Early season bike training
Late winter and early spring are the best times to do an abundance of endurance riding to build the foundation of your aerobic base. Yet cold, wet, windy, unpredictable conditions can dissuade all but the most hardcore athlete. Just as challenging is the mind numbing option of doing those long rides indoors on a trainer. Because of these practical challenges, most coaches and training plans abandon long Zone 2 rides as part of age-group athletes base training, instead focusing on high bang-for-the-buck Sweet Spot intervals. It has become such common practice many people believe that extended time in Zone 2 is old school. Long, steady – middle of Zone 2 training- (not to be confused with long slow distance) is invaluable in building aerobic capacity and fatigue resistance – two big contributors to racing success.
One of the best discoveries I’ve made in my 33 years of bike training is using a cyclocross or gravel bike for my early season, long outdoor rides. These bikes are so versatile and comfortable it may become your favorite bike in your stable. Versatile because you can put anything from a fast rolling road tire for road riding or an aggressive knobby tire for riding on trails. Versatile because you can ride on roads you’d never consider on your road bike. Comfortable because as I recommend, you can install nice, wide bump-adsorbing gravel tires. Used cyclocross bikes are commonly found on Craigslist and eBay for sale between $300 – $800.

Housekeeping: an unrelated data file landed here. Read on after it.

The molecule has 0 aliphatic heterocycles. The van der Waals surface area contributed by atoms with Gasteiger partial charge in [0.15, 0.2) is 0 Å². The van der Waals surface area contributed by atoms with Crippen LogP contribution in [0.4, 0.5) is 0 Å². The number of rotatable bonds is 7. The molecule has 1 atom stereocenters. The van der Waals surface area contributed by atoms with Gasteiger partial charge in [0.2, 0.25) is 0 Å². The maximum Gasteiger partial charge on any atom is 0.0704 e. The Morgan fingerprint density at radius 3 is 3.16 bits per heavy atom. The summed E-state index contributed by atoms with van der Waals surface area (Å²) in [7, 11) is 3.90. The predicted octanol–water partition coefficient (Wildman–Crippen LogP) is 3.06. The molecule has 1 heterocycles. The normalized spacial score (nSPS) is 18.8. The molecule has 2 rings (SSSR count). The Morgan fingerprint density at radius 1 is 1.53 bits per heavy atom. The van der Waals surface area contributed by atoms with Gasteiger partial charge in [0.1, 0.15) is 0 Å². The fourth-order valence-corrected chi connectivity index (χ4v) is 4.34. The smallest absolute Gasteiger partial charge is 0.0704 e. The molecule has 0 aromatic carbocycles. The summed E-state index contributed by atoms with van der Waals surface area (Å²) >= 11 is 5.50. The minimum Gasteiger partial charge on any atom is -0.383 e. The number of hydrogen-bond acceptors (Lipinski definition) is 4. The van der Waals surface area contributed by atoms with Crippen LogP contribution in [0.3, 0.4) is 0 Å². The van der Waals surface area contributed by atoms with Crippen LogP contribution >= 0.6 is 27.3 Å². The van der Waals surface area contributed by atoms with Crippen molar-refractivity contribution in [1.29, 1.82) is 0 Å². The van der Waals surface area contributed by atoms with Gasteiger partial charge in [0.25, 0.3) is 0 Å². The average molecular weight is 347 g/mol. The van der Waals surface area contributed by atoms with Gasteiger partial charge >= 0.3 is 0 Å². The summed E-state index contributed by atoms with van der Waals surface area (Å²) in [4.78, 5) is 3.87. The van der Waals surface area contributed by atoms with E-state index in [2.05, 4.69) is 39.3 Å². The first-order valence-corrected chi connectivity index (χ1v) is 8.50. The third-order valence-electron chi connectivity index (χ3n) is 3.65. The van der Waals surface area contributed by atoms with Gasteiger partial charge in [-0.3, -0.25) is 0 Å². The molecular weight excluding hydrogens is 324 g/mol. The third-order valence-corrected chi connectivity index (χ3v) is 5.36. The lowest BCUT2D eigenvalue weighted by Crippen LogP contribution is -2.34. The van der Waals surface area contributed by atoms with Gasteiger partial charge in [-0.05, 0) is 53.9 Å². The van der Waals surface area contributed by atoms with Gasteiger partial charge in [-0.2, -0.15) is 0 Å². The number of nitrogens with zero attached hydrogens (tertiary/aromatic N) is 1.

With a setup like I am suggesting you can really get away from traffic and onto some amazing routes where the hours will pass very quickly. Here in Indiana, we have hundreds of miles of unpaved, barely paved, and/or gravel roads where it’s common not to pass a single car on a day long ride. Check out RideWithGPS.com for routes in your area.
My recommended cyclocross bike setup for serious early season training is to install a set of the widest “gravel tires” that will fit on the frame. Your local bike shop can fix you up. Gravel tires have a bit of tread but are still smooth rolling. I use the 35mm Flintridge Pro by Kenda at around 28 psi and absolutely love them. Some cyclocross bikes have eyelets for installing fenders and fixing up your bike this way should be given some serious consideration since roads tend to be wet so often in the early spring.
The thing you have to wrap your head around is to let go of the idea of miles ridden, and instead focus on time ridden since you’ll be going slower. But slower is a good thing in cold weather. You’ll be more comfortable and it will be easier to dress appropriately than on a fast road or triathlon bike.
Adding long, solid zone 2 endurance rides to your base training will absolutely contribute to aerobic fitness and I think you’ll find riding a gravel/cyclocross bike can make this much more enjoyable. You may even discover it’s your favorite training!